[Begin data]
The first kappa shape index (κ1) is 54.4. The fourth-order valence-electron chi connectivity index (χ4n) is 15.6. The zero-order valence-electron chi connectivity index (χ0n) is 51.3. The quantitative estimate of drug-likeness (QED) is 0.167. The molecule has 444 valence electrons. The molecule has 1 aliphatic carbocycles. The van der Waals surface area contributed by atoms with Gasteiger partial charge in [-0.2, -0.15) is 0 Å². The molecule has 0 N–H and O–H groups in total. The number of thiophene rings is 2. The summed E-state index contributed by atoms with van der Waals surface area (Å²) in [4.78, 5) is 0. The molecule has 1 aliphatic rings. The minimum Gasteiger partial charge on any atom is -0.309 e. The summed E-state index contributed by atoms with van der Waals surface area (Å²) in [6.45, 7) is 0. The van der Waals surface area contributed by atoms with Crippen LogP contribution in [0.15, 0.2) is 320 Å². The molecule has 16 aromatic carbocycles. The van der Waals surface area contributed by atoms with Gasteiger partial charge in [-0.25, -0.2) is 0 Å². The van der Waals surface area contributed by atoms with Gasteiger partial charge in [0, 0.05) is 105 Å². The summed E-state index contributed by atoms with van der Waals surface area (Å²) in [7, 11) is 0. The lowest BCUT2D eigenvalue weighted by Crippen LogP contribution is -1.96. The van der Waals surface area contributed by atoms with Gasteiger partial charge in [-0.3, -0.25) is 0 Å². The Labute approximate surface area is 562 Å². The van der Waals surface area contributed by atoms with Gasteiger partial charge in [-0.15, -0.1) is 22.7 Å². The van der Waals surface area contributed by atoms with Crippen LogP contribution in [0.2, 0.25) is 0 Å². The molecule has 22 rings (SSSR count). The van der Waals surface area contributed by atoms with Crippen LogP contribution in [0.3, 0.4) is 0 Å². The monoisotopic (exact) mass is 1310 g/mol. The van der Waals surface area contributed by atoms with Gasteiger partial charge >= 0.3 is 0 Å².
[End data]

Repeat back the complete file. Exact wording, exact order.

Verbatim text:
The first kappa shape index (κ1) is 54.4. The fourth-order valence-electron chi connectivity index (χ4n) is 15.6. The zero-order valence-electron chi connectivity index (χ0n) is 51.3. The quantitative estimate of drug-likeness (QED) is 0.167. The molecule has 444 valence electrons. The molecule has 1 aliphatic carbocycles. The van der Waals surface area contributed by atoms with Gasteiger partial charge in [-0.2, -0.15) is 0 Å². The molecule has 0 N–H and O–H groups in total. The number of thiophene rings is 2. The summed E-state index contributed by atoms with van der Waals surface area (Å²) in [4.78, 5) is 0. The molecule has 1 aliphatic rings. The minimum Gasteiger partial charge on any atom is -0.309 e. The summed E-state index contributed by atoms with van der Waals surface area (Å²) in [6.45, 7) is 0. The van der Waals surface area contributed by atoms with Crippen LogP contribution in [0.15, 0.2) is 320 Å². The molecule has 16 aromatic carbocycles. The van der Waals surface area contributed by atoms with Gasteiger partial charge in [-0.25, -0.2) is 0 Å². The van der Waals surface area contributed by atoms with Gasteiger partial charge in [0, 0.05) is 105 Å². The summed E-state index contributed by atoms with van der Waals surface area (Å²) in [7, 11) is 0. The lowest BCUT2D eigenvalue weighted by Crippen LogP contribution is -1.96. The van der Waals surface area contributed by atoms with Gasteiger partial charge in [-0.3, -0.25) is 0 Å². The Labute approximate surface area is 562 Å². The van der Waals surface area contributed by atoms with Gasteiger partial charge in [-0.15, -0.1) is 22.7 Å². The van der Waals surface area contributed by atoms with Crippen LogP contribution in [0.2, 0.25) is 0 Å². The molecule has 22 rings (SSSR count). The van der Waals surface area contributed by atoms with Crippen LogP contribution in [0.3, 0.4) is 0 Å². The monoisotopic (exact) mass is 1310 g/mol. The van der Waals surface area contributed by atoms with Gasteiger partial charge >= 0.3 is 0 Å².